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'Extreme Poverty Remained Low Due to Food Transfers During COVID': IMF on India

The food grain ration was doubled for each recipient from 5 kg of wheat (or rice) per month to 10 kg in 2020.

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India
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The International Monetary Fund (IMF) Working Papers on Tuesday, 5 April, released its report titled 'Pandemic, Poverty & Inequality: Evidence from India', stating that extreme poverty was as low as 0.8 percent in the pre-pandemic year 2019 and food transfers were instrumental in ensuring that it remained at that low level in the pandemic year 2020.

The report also adds that after the food subsidies that were provided in the pandemic year 2020, inequality was at 0.294, coming close to its lowest level of 0.284, which was observed in 1993-94.

The report, authored by Surjit S Bhalla, Karan Bhasin, and Arvind Virmani, states that the food support (rations) was increased during the pandemic – the food grain ration was doubled for each recipient from 5 kg of wheat (or rice) per month to 10 kg in 2020.

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Key Highlights:

The report says that unit-level National Service Scheme (NSS) data for the 1999-2000, 2004-5, and 2011-12 surveys converge to the conclusion that for all total consumption quintiles, 10 kg of grain was the average monthly consumption per capita. It indicated:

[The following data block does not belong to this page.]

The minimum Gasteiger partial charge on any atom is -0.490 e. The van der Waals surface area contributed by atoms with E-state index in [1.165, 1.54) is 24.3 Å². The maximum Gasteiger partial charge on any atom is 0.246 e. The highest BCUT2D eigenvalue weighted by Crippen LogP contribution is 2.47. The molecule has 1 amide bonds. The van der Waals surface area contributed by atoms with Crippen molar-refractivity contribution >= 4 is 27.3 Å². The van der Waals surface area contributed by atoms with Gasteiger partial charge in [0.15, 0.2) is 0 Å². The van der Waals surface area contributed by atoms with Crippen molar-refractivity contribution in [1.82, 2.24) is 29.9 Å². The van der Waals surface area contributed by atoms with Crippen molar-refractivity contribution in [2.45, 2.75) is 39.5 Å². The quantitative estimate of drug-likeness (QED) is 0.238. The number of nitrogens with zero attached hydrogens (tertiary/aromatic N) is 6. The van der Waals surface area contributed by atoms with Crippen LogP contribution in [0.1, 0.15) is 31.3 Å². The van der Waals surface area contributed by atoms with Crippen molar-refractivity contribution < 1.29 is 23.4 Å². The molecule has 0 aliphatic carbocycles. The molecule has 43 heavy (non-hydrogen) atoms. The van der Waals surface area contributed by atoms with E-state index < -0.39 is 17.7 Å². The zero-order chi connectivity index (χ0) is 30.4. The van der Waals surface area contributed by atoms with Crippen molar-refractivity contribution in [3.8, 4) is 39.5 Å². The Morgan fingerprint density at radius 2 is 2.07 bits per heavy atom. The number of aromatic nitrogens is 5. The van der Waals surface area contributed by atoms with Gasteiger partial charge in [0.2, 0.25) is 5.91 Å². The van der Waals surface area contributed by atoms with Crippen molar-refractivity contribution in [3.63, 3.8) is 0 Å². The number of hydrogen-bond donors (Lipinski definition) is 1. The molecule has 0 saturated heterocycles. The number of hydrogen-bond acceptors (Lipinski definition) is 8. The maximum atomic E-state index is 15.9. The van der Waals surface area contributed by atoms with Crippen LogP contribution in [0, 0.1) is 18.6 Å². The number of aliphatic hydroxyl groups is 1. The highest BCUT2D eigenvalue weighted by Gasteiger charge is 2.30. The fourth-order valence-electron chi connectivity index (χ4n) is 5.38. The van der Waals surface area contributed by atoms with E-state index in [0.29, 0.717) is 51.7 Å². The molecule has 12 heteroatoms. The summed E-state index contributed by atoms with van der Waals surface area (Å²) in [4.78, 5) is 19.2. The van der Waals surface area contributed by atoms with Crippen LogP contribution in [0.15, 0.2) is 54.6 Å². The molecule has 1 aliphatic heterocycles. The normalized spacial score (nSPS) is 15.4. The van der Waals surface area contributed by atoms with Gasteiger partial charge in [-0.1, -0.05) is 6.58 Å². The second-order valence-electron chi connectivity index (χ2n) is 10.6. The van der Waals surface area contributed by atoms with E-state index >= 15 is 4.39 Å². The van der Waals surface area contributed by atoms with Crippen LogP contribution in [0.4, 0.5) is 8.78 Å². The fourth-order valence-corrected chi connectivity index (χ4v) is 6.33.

• The food support (rations) was increased during the pandemic – the food grain ration was doubled for each recipient from 5 kg of wheat (or rice) per month to 10 kg in 2020.

  • In 2020, for the first time since the inception of the Public Distribution System (PDS), the government was supplying, in full, the basic food ration needed to the bottom two-thirds of the population (coverage of PDS as per the Food Security Act).

The food grain ration was doubled for each recipient from 5 kg of wheat (or rice) per month to 10 kg in 2020.

The paper also presents estimates of poverty and consumption inequality in India for each of the years 2004-05 through the pandemic year 2020-21. These estimates include, for the first time, the effect of in-kind food subsidies on poverty and inequality:

  • Extreme poverty was as low as 0.8 percent in the pre-pandemic year 2019, and food transfers were instrumental in ensuring that it remained at that low level in the pandemic year 2020.

The food grain ration was doubled for each recipient from 5 kg of wheat (or rice) per month to 10 kg in 2020.
  • Post-food subsidy inequality at 0.294 is now very close to its lowest level of 0.284 observed in 1993/94.

The food grain ration was doubled for each recipient from 5 kg of wheat (or rice) per month to 10 kg in 2020.

The report concludes,

"Our results also demonstrate the social safety net provided by the expansion of India’s food subsidy programme absorbed a major part of the pandemic shock. The programme provided insurance to the poor and prevented an increase in the prevalence of extreme poverty in India. This illustrates the robustness of India’s social safety architecture as it withstood one of the world’s biggest exogenous income shocks."

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